Tuesday marks an important day in the quest for continued funding for Savannah River Site’s mixed-oxide fuel fabrication facility.
President Obama is expected to announce his fiscal 2017 budget requests, and opponents and supporters of the embattled project are expected to again keep a close eye on how the facility fares.
The plant is designed to help the U.S. meet the terms of a 2000 agreement with Russia to dispose of 34 metric tons of weapons-grade plutonium,
According to contractors, the site is about 70 percent complete, and roughly $5 billion has been spent to date to construct the main facility with an additional $3 billion needed to finish it. The fabrication plant was originally projected to cost $1.7 billion, according to Augusta Chronicle archives. Construction began in 2007.
Last year, the project secured $345 million in funding through 2016.
In April, Aerospace Corp., a federally funded research and development center in California, estimated that it would cost $47.5 billion to complete and operate the MOX plant by 2044. It suggested that the one alternative, sending down-blended plutonium to a repository in New Mexico, could save the government nearly $30 billion, according to Chronicle archives.
Last week, High Bridge Associates, a nuclear construction consulting firm, released the executive summary of the impact of surplus weapons plutonium being disposed of at New Mexico’s Waste Isolation Pilot Plant, rejecting those claims.
Though it did not develop detailed cost estimates for WIPP, which is not in operation, the firm estimated that the cost to transport, store and safeguard plutonium at the facility would exceed $20 billion. It estimates that the MOX plant could be operational by 2022 if fully funded.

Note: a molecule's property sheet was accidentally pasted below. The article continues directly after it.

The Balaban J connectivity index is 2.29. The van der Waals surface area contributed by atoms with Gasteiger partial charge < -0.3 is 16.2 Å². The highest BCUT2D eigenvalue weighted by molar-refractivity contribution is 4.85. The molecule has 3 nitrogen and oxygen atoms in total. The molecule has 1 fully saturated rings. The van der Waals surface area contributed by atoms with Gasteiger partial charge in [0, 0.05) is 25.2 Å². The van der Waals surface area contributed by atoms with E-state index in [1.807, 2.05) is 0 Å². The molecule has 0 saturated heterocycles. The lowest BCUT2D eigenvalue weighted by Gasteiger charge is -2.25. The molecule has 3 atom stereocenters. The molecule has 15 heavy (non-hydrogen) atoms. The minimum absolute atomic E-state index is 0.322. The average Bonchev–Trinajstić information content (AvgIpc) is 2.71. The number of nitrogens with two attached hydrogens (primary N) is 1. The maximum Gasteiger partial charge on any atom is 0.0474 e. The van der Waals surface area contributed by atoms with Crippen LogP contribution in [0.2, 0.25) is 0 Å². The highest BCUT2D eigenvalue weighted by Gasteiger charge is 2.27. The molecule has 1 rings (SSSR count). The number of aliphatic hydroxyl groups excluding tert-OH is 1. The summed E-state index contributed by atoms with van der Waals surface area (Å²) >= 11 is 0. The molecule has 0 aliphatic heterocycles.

Energy Secretary Ernest Moniz last year assembled the Plutonium Deposition Red Team, a collection of industry experts, to compare the two options. It found that down-blending plutonium for storage at the New Mexico plant could still save $400 million over the MOX project annually, The Chronicle reported.
U.S. Rep. Rick Allen, of Augusta, said after a plant visit last month that contractors told him mothballing the project could cost up to $500 million and could kill any chance of it being completed. U.S. Rep. Joe Wilson of South Carolina, whose district includes SRS, last week told the House Budget Committee that MOX is perhaps the most “viable method at this time of disposing of weapons-grade plutonium and (the) country’s only means to honor the Plutonium Management and Disposition Agreement” with Russia.
Both lawmakers have voiced their support for completing the project.
Last month, Gov. Nikki Haley asked South Carolina Attorney General Alan Wilson to sue the U.S. Department of Energy for failing to meet statutory obligations regarding the MOX plant, but no timetable for action has been announced.
As part of an agreement, the federal government could be asked to pay $1 million a day or $100 million annually until the plutonium stored at SRS is removed or the MOX facility is operational.